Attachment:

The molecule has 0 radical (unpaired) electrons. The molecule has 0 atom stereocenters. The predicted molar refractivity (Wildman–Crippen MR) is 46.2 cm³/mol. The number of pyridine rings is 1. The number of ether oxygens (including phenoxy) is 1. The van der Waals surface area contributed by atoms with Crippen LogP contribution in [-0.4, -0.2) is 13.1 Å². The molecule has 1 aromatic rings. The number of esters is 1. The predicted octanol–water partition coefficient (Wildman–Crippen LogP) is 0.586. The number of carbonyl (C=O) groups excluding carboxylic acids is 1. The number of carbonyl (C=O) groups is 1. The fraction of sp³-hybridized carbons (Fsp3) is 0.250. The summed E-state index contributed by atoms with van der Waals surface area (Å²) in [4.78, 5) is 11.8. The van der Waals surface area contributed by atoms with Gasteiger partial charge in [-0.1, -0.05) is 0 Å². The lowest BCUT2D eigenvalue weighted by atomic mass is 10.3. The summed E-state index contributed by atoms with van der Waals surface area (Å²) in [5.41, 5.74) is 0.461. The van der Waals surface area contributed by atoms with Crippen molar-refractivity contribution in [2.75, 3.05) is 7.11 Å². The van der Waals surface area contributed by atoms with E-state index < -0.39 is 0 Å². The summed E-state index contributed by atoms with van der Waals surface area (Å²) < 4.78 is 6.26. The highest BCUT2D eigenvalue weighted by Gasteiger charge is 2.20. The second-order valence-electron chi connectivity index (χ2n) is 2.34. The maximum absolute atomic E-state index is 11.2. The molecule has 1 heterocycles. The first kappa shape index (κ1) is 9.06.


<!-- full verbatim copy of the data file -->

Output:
The molecule has 0 radical (unpaired) electrons. The molecule has 0 atom stereocenters. The predicted molar refractivity (Wildman–Crippen MR) is 46.2 cm³/mol. The number of pyridine rings is 1. The number of ether oxygens (including phenoxy) is 1. The van der Waals surface area contributed by atoms with Crippen LogP contribution in [-0.4, -0.2) is 13.1 Å². The molecule has 1 aromatic rings. The number of esters is 1. The predicted octanol–water partition coefficient (Wildman–Crippen LogP) is 0.586. The number of carbonyl (C=O) groups excluding carboxylic acids is 1. The number of carbonyl (C=O) groups is 1. The fraction of sp³-hybridized carbons (Fsp3) is 0.250. The summed E-state index contributed by atoms with van der Waals surface area (Å²) in [4.78, 5) is 11.8. The van der Waals surface area contributed by atoms with Gasteiger partial charge in [-0.1, -0.05) is 0 Å². The lowest BCUT2D eigenvalue weighted by atomic mass is 10.3. The summed E-state index contributed by atoms with van der Waals surface area (Å²) in [5.41, 5.74) is 0.461. The van der Waals surface area contributed by atoms with Crippen molar-refractivity contribution in [2.75, 3.05) is 7.11 Å². The van der Waals surface area contributed by atoms with E-state index < -0.39 is 0 Å². The summed E-state index contributed by atoms with van der Waals surface area (Å²) < 4.78 is 6.26. The highest BCUT2D eigenvalue weighted by Gasteiger charge is 2.20. The second-order valence-electron chi connectivity index (χ2n) is 2.34. The maximum absolute atomic E-state index is 11.2. The molecule has 1 heterocycles. The first kappa shape index (κ1) is 9.06.